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Gift of chocolate will do the heart good

by Doris Penner

            If you want to reach your sweetheart’s heart this Valentine’s Day, give a gift of chocolate—make that dark chocolate. The latest scientific research suggests that chocolate has unique health benefits for the heart that are seriously jeopardizing its reputation as pure indulgence. Before you rush out to polish off a box of chocolates or go wild over chocolate cheesecake you spotted in the bakery window, you need to know chocolate is not considered a “health food” and the good it may do must be put in context. It can, however, have a place in a wholesome diet which is cause for celebration.

            Chocolate in its various forms comes from the cacao tree which flourishes in hot rainy climates. Its pods are picked when ripe and put through a series of processing steps to produce cocoa powder, unsweetened chocolate and milk chocolate.

            The cocoa pod is rich in several antioxidants, most notably flavonoids which are thought to assist in battling high blood pressure, arterial plaque, heart disease and stroke. It is easy to see chocolate is in good company when you realize other foods high in this antioxidant are strawberries, grapefruit, bran and green tea.

Prevent platelets from clumping

            It is thought that flavonoids are effective in preventing platelets in the blood from clumping together which keeps blood vessels open. This concept has been tested in various studies—on willing subjects I’m sure, told to consume a certain amount of chocolate daily for a period of time. Blood samples clearly indicate that consumption of chocolate is associated with a number of positive results relating to cardiovascular health.

            It should be noted that dark chocolate has the most flavonoids—in fact, almost four times as much as does milk chocolate (white chocolate has none). Whether or not dark chocolate retains its original antioxidant qualities depends on the amount and type of processing. Look for chocolate that has at least 70 percent or more cocoa product (more is better). Make sure to read the label of chocolate you purchase—if sugar is near the top on the list of ingredients, the cocoa solids content will be low. Be aware that the addition of nuts, caramel and the like also lowers the cocoa content.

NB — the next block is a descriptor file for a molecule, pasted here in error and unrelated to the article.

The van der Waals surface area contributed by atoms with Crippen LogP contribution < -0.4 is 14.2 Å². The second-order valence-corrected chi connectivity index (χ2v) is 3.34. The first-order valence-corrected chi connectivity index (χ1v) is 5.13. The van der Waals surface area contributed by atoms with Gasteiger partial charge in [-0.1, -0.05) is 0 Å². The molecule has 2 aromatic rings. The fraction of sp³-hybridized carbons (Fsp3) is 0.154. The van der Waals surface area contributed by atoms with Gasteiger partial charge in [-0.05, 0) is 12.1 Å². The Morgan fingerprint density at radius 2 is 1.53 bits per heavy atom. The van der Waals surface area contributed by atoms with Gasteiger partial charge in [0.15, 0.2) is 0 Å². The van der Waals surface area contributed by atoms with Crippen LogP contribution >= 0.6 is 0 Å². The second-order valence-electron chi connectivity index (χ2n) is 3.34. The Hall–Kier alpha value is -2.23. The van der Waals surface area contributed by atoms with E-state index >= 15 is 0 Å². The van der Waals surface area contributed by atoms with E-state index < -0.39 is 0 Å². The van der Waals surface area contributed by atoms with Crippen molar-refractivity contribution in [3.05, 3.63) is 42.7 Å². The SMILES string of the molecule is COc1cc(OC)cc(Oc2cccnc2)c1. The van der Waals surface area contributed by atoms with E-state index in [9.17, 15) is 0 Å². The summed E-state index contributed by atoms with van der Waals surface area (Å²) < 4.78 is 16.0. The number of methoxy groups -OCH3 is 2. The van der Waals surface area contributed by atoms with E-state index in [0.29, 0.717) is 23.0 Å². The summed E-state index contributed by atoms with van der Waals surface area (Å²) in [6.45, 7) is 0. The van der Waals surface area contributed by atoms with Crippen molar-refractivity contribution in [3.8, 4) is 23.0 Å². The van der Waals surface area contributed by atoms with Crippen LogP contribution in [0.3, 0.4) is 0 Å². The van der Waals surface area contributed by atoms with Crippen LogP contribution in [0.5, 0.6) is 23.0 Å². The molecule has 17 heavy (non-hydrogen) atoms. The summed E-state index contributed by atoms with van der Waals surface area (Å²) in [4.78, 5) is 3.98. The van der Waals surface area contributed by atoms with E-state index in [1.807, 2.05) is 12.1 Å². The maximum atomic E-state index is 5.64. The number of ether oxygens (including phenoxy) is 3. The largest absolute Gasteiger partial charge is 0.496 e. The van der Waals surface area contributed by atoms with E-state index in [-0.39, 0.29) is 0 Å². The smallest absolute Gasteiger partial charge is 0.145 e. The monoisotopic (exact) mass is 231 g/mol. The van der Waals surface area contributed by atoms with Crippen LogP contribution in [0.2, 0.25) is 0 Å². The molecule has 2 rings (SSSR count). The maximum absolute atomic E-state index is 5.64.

In addition to preventing massing of platelets in the blood, flavonoids have shown to help reduce blood pressure by relaxing arteries to increase blood flow as well to raise HDL (good) cholesterol levels and lower LDL (bad) cholesterol to help prevent oxidative damage to tissues. The presence of flavonoids thus helps prevent both heart attack and stroke. Any element that assists with arterial dilatation is good news for the brain which explains why dark chocolate has been shown to help improve cognitive function in elderly people with mental impairment. This has implications for dealing with Alzheimer's disease.

Positive effect

            In light of the fact that studies show dark chocolate has a positive effect on cardiovascular health as well as improving brain function—and let's not forget how it makes the happiness quotient rise rather quickly on consumption—why not make it a member of one of the food groups? The truth remains that chocolate in the forms we consume it—bars, drinks and desserts—is high in fat and sugar, both of which have negative effects on health in excess as well as raising the calorie count. A high intake of foods containing chocolate could easily lead to weight gain which, in turn, would negate the positive effects it has on cardiovascular health and psychological well-being. While chocolate contains important minerals such as iron, magnesium and potassium, as well as several antioxidants, it is not a good or excellent source of these nutrients as fruits and vegetables are.

            The good news is that it doesn’t take a huge dose of chocolate to show a health benefit, so the answer for those who crave chocolate is to enjoy a square or two several times a week. So this Valentine’s Day, you don’t have to feel a smidgen of guilt in gifting your loved ones with dark chocolate. Just share it around the table so everyone gets a modest piece. It will do your hearts good.